I wonder what people did in New England before television and Facebook? I guess they read books to pass the slow winter hours… or wrote letters… or practiced the piano…
To eat, or not to eat,
—that is the question—
whether ‘tis sounder for the stomach
to suffer the pricks and pangs
of outrageous hunger and resist,
—and by resisting, shrink this swollen shape—
or to indulge, and then sleep,
for after that indulgence, the sleep that’s
sure to follow spawns decrease of increase,
and makes of energy lethargy’s fool;
to eat, and sleep, and fatten as we dream!
Ay, there’s the rub; for in that fatness of form
what dangers may lie—the
hypertensive extinction, the diabetic
demise—must give us pause to consider
the view of a sugary grave;
yet what burro would not exchange
a future pleasure aloof,
for a present pleasure ahoof?
‘Tis a consumption devoutly to be wished,
when one of his stomach might its quietus make
with a baked pumpkin!
Thus do cravings make cowards of us all,
sugaring over the dieting hue of resolution
with sweet-scented cinnamon
and graham-cracker crust, and with this,
best intentions turn awry, losing,
in the act of consuming, the name of action.
Curse these clumsy hoofs! said Blurtso, kicking away his rubik’s cube and trying to fit two pieces of a jigsaw puzzle. They’re not good for anything! He looked at his hooves, then he looked at the puzzle, then he looked at his hooves. Well, he said, they have carried me down many roads and across many fields… maybe solving puzzles isn’t so important.
“Another day,” thought Blurtseau, “and another night. The king is dead, and those who killed the king are dead, and Napoleon consolidates his power while those who would kill him wait in the wings. And the once-full moon that illuminated my vainglorious victory now wanes with a warbling light. Tomorrow the fighting will begin anew, the British, French, Spanish, Dutch, German, Italian, Sardinian, Greek generals… and all the world spins with the bones of the living and the bones of the dead, so many dead, those who pursued a borrowed or inherited dream, white bones in the soil, white bones in the surf of the sea, bones as white as the flickering tail of the waning moon, sparking and submerging among the breakers, flickering water reflection of fleeting sun echoed upon half-eaten moon, half-eaten moon half-eclipsed by the globe it now reflects down upon… half-eaten glow that grows dimmer each day… until the moon, the day, the night, and all our blood-urgent exploits fall dark upon the darkness of the sea, and vanish in the low laving sound of the waves eating the rocks with their dance of disintegration.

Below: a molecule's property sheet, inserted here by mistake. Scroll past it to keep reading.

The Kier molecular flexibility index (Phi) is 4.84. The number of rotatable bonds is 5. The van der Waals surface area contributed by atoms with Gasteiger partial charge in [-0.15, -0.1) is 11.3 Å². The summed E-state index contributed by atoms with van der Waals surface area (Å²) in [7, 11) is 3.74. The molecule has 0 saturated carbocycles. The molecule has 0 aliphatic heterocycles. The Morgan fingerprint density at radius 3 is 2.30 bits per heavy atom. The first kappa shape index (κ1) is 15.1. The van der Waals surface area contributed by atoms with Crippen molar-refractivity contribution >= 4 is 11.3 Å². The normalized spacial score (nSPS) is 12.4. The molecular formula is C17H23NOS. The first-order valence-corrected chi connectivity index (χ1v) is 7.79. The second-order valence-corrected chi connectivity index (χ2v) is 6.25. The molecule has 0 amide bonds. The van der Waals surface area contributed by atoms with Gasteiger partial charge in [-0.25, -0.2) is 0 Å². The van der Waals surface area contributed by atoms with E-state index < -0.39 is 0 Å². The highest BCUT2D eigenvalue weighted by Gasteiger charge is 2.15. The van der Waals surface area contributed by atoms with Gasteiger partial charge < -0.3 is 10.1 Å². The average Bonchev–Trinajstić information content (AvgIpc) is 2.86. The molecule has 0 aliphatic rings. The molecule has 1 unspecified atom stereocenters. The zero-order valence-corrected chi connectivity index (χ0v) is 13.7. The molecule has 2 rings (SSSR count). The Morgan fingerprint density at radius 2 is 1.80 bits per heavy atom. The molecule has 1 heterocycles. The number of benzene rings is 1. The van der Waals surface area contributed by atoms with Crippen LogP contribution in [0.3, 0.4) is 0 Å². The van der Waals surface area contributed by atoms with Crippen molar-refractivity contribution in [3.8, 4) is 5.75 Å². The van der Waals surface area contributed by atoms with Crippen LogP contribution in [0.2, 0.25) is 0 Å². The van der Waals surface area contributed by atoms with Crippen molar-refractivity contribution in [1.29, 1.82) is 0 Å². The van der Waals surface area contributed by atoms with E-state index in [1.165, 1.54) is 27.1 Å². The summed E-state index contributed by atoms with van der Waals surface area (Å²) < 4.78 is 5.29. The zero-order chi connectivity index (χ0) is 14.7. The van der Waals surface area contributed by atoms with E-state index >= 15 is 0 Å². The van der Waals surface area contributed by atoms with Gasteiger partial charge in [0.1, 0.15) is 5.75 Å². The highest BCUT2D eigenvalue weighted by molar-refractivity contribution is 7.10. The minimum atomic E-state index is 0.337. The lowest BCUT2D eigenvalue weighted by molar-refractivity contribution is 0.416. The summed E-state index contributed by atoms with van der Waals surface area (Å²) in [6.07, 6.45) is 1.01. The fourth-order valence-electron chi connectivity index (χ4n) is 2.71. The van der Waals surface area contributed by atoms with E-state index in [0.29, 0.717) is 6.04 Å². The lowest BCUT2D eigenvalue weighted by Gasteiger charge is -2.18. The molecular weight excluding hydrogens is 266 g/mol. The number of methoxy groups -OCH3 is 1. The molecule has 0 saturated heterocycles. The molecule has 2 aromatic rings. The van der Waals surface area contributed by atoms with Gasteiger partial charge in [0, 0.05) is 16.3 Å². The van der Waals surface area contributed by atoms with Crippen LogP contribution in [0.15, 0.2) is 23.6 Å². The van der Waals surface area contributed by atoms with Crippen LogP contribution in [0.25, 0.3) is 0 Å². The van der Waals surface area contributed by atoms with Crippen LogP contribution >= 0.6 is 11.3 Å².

“And when the moon goes black, the stars will mark my path to Montecristo where Echo, alone on her island, watches the same silver flicker on a different surface of the same sea. And the light that flickered in her heart? Has it fallen prey to the same dance of deterioration? Will I find the moon already extinguished in the sea of her breast? Eclipsed by the vainglorious sphere that was my haste to depart? The misguided course of this star-crossed corsaire pursuing a sinking star? Yesterday’s hero is the dark side of the earth facing the dark side of the moon, is darkness double, two-faced night’s faceless faces, an echo of existence which touches no ear, a shout across an infinite expanse, an unreciprocated smile, a source without destination, a word from the heart that never arrives.”